Some general guidelines are provided for determination of colony intent when queen cells are first seen. It is certainly important that the beekeeper has some guidance on whether the colony intends to swarm or supersede. Too many beginners take the wrong action for the circumstance.

Supersedure cells are generally described by the following:

  1. Few in number. Usually less than 6 per box level.
  2. All cells started are roughly the same stage of development, i.e. all eggs and young larvae, or mostly all older larvae with some capped, or all capped.
  3. When the luxury exists, supersedure cells will be located outside the active queen’s travel area.

In contrast, swarm cells will generally be more in number (20 or more in the full-sized colony) and range in age from newly-built cups to capped cells. The exception to the above numbers is the smaller colony like a nuc. With fewer resources to expend, the numbers are scaled down.

Existing descriptions of colony intent based on location of cells on the frame are not accurate. On the established overwintered colony both supersedure and swarm cells are normally on the bottom bars of the box above the brood nest. In the double deep, that’s the upper hive body. A first year colony, still growing in their first box, can have supersedure cells on the face of the comb, anywhere. If they use the emergency cell process, the queen cells would typically be at the outer fringe of developing worker larvae, anywhere from top to bottom of the frame.

Supersedure is NORMAL for first year colonies, regardless of queen performance. The queen can be performing flawlessly by our standards and still be replaced by supersedure. We believe it to be instinctive for the natural repro swarm that left the parent colony with a queen of unknown age. Man-made starters, such as splits, often apply the same instincts – even with a new, young queen.

Package starters have another quirk worth mentioning. The workers may not fully endorse the “foreigner” in the cage shipped with them. They encourage her to lay a few eggs from which they can rear a replacement, and promptly terminate her. Sounds like risky business, but it happens. We refer to that situation as “tentative acceptance” of the queen provided.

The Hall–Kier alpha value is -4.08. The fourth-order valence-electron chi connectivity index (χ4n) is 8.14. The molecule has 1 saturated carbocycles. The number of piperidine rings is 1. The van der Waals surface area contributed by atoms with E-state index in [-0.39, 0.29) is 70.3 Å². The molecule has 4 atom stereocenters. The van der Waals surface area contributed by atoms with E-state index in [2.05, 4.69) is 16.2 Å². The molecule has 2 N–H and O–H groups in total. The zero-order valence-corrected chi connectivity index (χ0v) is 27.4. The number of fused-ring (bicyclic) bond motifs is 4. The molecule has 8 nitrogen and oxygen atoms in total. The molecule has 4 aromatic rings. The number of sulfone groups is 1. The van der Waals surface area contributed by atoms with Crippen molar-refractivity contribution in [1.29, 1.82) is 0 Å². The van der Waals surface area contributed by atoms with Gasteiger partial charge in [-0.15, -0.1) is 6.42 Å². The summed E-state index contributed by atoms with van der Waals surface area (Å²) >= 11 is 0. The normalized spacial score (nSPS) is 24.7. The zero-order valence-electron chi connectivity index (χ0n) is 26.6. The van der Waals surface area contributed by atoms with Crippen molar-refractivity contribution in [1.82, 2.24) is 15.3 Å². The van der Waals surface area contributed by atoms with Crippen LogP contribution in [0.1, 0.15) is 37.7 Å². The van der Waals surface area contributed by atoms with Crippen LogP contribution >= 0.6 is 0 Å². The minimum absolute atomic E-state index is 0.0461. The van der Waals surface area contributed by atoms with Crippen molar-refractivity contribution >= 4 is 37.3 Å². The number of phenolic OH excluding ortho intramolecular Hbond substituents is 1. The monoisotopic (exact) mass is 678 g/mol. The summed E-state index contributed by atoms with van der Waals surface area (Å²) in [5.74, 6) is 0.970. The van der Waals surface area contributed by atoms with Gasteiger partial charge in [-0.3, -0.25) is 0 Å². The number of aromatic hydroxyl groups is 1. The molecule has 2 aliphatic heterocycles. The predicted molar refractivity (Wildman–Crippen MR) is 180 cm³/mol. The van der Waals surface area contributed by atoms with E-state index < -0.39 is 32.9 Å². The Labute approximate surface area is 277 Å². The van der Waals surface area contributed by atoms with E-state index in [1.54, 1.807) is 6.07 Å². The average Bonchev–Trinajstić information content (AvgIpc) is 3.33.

About emergency queens; they are reported to be of inferior quality. That’s not necessarily true. A colony with ample resources can, and does, rear a good queen by the process. What you see of the cell points downward at an angle outside the face of the comb and appear fairly stubby. The queen larva chamber and the thicker portion of the elongation are imbedded in the comb. It looks like an inferior cell, but appearances can be deceiving. We have had emergency queens that performed as well as any others.

Contrary to popular opinion, a quality queen can lay more than 3000 eggs per day, if called upon to do so. Replacement queens do it regularly when they have several empty frames to fill with brood.

The queen does not control where or when eggs are laid. She responds to direction from the court/retinue. Cells must be prepared for eggs by the workers. The queen does not get a vote on where that may be.

6.0 Social Insect Effects. Colony survival as social insects creates some very complex instincts. A partial list of special skills of the colony that may be instinctive are presented under this heading. We are told of the effects of pheromones in guiding actions of the bees internal to the hive, but I am skeptical of that being the whole picture. We see some colony–level decisions that are too sudden for status pheromones to have changed that quickly. An interesting feature of colony–level decisions is that there is no dissenting minority. All members of the colony are in total agreement.

6.1 Food Reserves. The colony must maintain a reserve of all needs on a daily and seasonal basis. The reserves include both worker bees and supplies. Drones are expendable in times of need and are generally the first casualties. The colony maintains a reserve of items needed for those periods when they can’t get out because of weather or temperature. The storage of capped honey overhead is familiar to all. It is stored overhead to grow into in late winter, assisted by cluster heat rise.

6.1.1 Honey reserves. The colony has several emergency actions when honey falls below a comfortable level. The comfort level is primarily applied to the honey reserve, and is reported in old literature to be almost 3 deep frames of honey for a full-sized colony. Some of the emergency procedures that we have seen are included here. Since we only see one per colony, no attempt is made to grade them according to severity of the shortage of honey.